Posted: March 10, 2016

Tumor Heterogeneity Influences the Immune System's Ability to Fight Cancer

Amy E Blum, M.A.

T Cell of the Immune System.

Every cell in the body displays bits of its contents to the immune system, which searches for signs of external invaders. If the cell displays something abnormal, like a peptide made from an oncogene, this signal alerts the immune system to danger. Bolstering the immune system’s response to these signals is the basis of immunotherapy for cancer.

A new study led by Charles Swanton of the Francis Crick Institute in the United Kingdom found that activation of the immune system against cancer depends on the number and variety of mutations in the tumor. The findings, published on March 3,2016, in Science, provide insight into immune surveillance and suggest that variation, or heterogeneity, within a tumor may be an important predictor of whether patients could benefit from immunotherapy.  

Activating the Immune System

Previous research has shown that tumors display particular mutations as antigens – molecules capable of inducing an immune response – on their cell surface for detection by the immune system. Swanton and his colleagues analyzed the number of antigens, and variety of antigens produced, in 150 cases of lung adenocarcinoma from The Cancer Genome Atlas (TCGA). Strikingly, the number of antigens, also a measure of the number of mutations, correlated positively with increased patient survival. This may appear counterintuitive because mutations cause cancer; however, mutations also present themselves as antigens to the immune system, and attack by the immune system weakens tumors.

The research team also found that the trend between the number of antigens and survival was strongest for tumors that displayed the same antigens across the whole tumor, as opposed to a variety of different antigens in select areas of the tumor. This is because intratumor heterogeneity, variation within a tumor, prevents the immune system from launching an effective attack.

Putting up a Roadblock

If you imagine growth of a homogenous tumor as a getaway car speeding along a superhighway, since a homogenous cancer utilizes only one highway, its dependence on a single route makes it easy for the patrolling immune system to set up checkpoints.  When immune system highway patrol recognizes speeding along this highway and closes it off, the tumor is likely to abate. However, tumors with intratumor heterogeneity do not display antigens uniformly, meaning that they have the choice of many possible roads. The number of possible routes can be too many for the immune system to effectively monitor, and simply alerting the immune system to the presence of the cancer does not increase its ability to close off every road.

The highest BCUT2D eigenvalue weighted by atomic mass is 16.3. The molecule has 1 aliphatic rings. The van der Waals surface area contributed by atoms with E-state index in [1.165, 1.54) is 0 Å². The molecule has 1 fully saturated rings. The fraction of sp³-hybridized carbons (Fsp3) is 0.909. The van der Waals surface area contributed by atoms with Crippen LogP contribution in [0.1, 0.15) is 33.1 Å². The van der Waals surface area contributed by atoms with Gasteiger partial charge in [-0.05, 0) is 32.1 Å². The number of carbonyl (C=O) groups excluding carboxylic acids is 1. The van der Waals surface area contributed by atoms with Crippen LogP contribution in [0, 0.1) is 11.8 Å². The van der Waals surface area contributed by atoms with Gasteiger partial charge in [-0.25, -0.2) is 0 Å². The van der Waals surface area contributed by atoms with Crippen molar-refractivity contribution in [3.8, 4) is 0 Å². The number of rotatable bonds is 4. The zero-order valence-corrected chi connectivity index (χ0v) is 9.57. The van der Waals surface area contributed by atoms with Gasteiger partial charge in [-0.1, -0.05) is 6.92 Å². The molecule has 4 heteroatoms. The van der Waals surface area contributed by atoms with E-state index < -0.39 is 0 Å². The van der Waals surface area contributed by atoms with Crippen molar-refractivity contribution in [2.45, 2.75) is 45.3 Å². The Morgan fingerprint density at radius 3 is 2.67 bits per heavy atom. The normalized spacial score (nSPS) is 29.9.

The researchers tested this hypothesis through several experiments and demonstrated that immunotherapy, which helps the immune system recognize cancer cells, is likely more effective for homogenous tumors that express many antigens uniformly.

The team used TCGA data to evaluate the expression of genes involved in activating an immune response as well as genes involved in evading the immune response. They found that tumors that display a large number of antigens uniformly activated a more robust immune response than those that display fewer antigens more heterogeneously. However, the homogenous tumors also expressed higher levels of genes that help the tumor evade the immune system. This makes sense because since the tumor is only taking one road and needs to pass by an alert immune highway patrol, the tumor must compensate by increasing its efforts to avoid detection.

Targeting Immune Evasion

Swanton and his colleagues took their analysis a step further, noting that immunotherapeutic drugs that target immune evasion techniques may work especially well for patients with homogenous tumors that express a large number of antigens.

The researchers analyzed data from a study in which patients were treated with pembrolizumab. This drug targets PD-1, which is a signal that tumors can display in order to become less visible to the immune system. The analysis confirmed that patients with more antigens expressed uniformly were much more likely to benefit from treatment. Sixteen out of eighteen of the patients with high-antigen homogenous tumors had a durable clinical benefit from pembrolizumab, while only two out of eighteen patients with low-antigen heterogeneous tumors benefitted.

These results highlight an important discovery of recent genomic research, that a single tumor is not always a single disease. Heterogeneous tumors can act more like an ecosystem of several smaller tumors, making them more difficult to treat and more prone to drug resistance and relapse. Swanton and his colleagues found that patients with homogenous tumors that display many antigens are more likely to respond robustly to a single immunotherapy than patients with a heterogeneous tumor, who are unlikely to benefit from this type of treatment. These patients may need multiple therapies targeted to specific subpopulations within their tumor. This suggests that measuring and monitoring tumor heterogeneity throughout treatment may help clinicians better predict clinical outcomes and make more informed therapeutic recommendations.  

McGranahan, N., Furness, A.J.S., Rosenthal, R., Ramskov, S., Lyngaa, R., Saini, S.K., Jamal-Hanjani, M., Wilson, G.A., Birkbak, N.J. Hiley, C.T. et al. (2016) Clonal neoantigens elicit T cell immunoreactivity and sensitivity to immune checkpoint blockade. Science. DOI: 10.1126/science.aaf1490